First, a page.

Lotus Elan

26R Spinners, RH thread on right?

PostPost by: abstamaria » Tue Apr 28, 2020 11:15 am

I have 26R hubs and the appropriate aluminium spinners on 26R magnesium wheels. As the spinners have a male taper. as on the original spinners, I installed the hubs so that the right-hand threads are on the right side of the car. That is, one turns the spinner clockwise to tighten on the tight side.

I just received a copy of an old handwritten note Lotus Components that says the opposite: left-hand thread on the tight side.

Which is correct? For those with these hubs and spinners or have pukka 26Rs, can you please tell me how your spinners tighten?

Many thanks, and regards,

Andy
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PostPost by: 661 » Tue Apr 28, 2020 12:01 pm

Source of endless debate but, my read and that of Tony Thompson is, top of spinner knocked to the front of the car should tighten it.
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PostPost by: rgh0 » Tue Apr 28, 2020 12:33 pm

Spinners should have a tighten or release direction marked on them permanently. Failure to do this is extreme negligence on both previous and current suppliers and liable for all sorts of OHS prosecution grounds ... but its a lotus so who cares if you get it right or wrong until a wheel falls off :roll:

Getting sick of stupid mistakes and incompetence of both Lotus and their subsequent spare parts suppliers :evil:
You should not need an engineering degree and 40 years experience to get it right, Got enough to worry about getting sick with Corona virus :lol:

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PostPost by: Andy8421 » Tue Apr 28, 2020 1:44 pm

For those willing to get their head around it, there is a great explanation on Wikipedia -

https://en.wikipedia.org/wiki/Precession_(mechanical)

The interesting part is that even a tight fitting suffers from this effect because of the elasticity of the material, and will eventually loosen if fitted incorrectly.

So, as a lockdown quiz, did Colin get it the right way around?
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PostPost by: Andy8421 » Tue Apr 28, 2020 2:10 pm

abstamaria wrote:I have 26R hubs and the appropriate aluminium spinners on 26R magnesium wheels. As the spinners have a male taper. as on the original spinners, I installed the hubs so that the right-hand threads are on the right side of the car. That is, one turns the spinner clockwise to tighten on the tight side.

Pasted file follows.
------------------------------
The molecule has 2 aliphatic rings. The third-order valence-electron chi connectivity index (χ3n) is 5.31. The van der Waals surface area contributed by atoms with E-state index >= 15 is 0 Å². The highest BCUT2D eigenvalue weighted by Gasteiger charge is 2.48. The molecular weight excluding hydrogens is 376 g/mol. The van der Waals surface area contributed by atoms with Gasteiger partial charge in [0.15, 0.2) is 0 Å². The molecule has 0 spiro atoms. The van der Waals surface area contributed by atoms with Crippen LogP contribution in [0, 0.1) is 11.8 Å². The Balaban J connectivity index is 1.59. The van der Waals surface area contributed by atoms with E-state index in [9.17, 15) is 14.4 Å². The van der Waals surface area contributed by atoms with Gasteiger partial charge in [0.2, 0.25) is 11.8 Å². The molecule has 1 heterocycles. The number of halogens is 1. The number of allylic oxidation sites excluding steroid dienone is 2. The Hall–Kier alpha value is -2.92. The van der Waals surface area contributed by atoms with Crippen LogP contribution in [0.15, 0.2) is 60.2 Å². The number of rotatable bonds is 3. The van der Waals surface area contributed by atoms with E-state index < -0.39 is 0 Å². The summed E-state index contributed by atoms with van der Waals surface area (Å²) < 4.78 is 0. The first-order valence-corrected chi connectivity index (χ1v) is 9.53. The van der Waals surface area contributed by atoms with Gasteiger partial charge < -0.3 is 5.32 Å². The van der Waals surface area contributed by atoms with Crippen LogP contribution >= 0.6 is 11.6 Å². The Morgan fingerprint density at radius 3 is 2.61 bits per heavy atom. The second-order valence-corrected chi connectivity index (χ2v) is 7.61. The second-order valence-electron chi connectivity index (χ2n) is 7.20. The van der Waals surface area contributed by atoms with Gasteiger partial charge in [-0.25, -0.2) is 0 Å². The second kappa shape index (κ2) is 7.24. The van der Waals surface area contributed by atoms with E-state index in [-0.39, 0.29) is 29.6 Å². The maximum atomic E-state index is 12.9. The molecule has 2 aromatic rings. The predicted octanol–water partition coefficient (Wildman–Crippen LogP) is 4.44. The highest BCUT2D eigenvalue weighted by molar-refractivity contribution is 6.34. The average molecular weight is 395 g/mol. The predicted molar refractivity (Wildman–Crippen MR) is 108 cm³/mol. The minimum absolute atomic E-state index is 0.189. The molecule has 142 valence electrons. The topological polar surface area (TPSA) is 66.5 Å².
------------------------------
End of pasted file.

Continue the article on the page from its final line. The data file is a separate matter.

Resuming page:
I just received a copy of an old handwritten note Lotus Components that says the opposite: left-hand thread on the tight side.

Which is correct? For those with these hubs and spinners or have pukka 26Rs, can you please tell me how your spinners tighten?

Many thanks, and regards,

Andy


A male taper spinner should tighten the same way as a standard Elan male taper. Perhaps whoever wrote the note at lotus components hadn't seen Colin's famous demonstration with a roll of tape and a tin lid. A female taper spinner should tighten the same way as an MG.
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PostPost by: Andy8421 » Tue Apr 28, 2020 2:44 pm

Being stuck on a conference call, I have had the opportunity to google around the subject. A couple of interesting (though probably apocryphal) stories:

Colin chose the male taper for the Elan because Dunlop held the patent for the Rudge-Whitworth female taper, and demanded royalties for its use.

Cobras used male tapered spinners on Halibrand wheels and fitted them in the standard 'Rudge-Whitworth' way, which was the wrong way around for male tapered spinners. One suggestion was that this was standard practice in pit lanes of the day and avoided confusion. The other explanation is that AC didn't understand how the spinners worked.
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PostPost by: Davidb » Tue Apr 28, 2020 3:16 pm

I tighten mine (26R type) as Colin suggested and have never had even the slightest loosening-tighten both sides so the top of the spinner is going towards the front of the car-unlike wire wheels where it is toward the rear.
This works for me on long gravel rallies so Colin must be right!
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PostPost by: abstamaria » Tue Apr 28, 2020 3:35 pm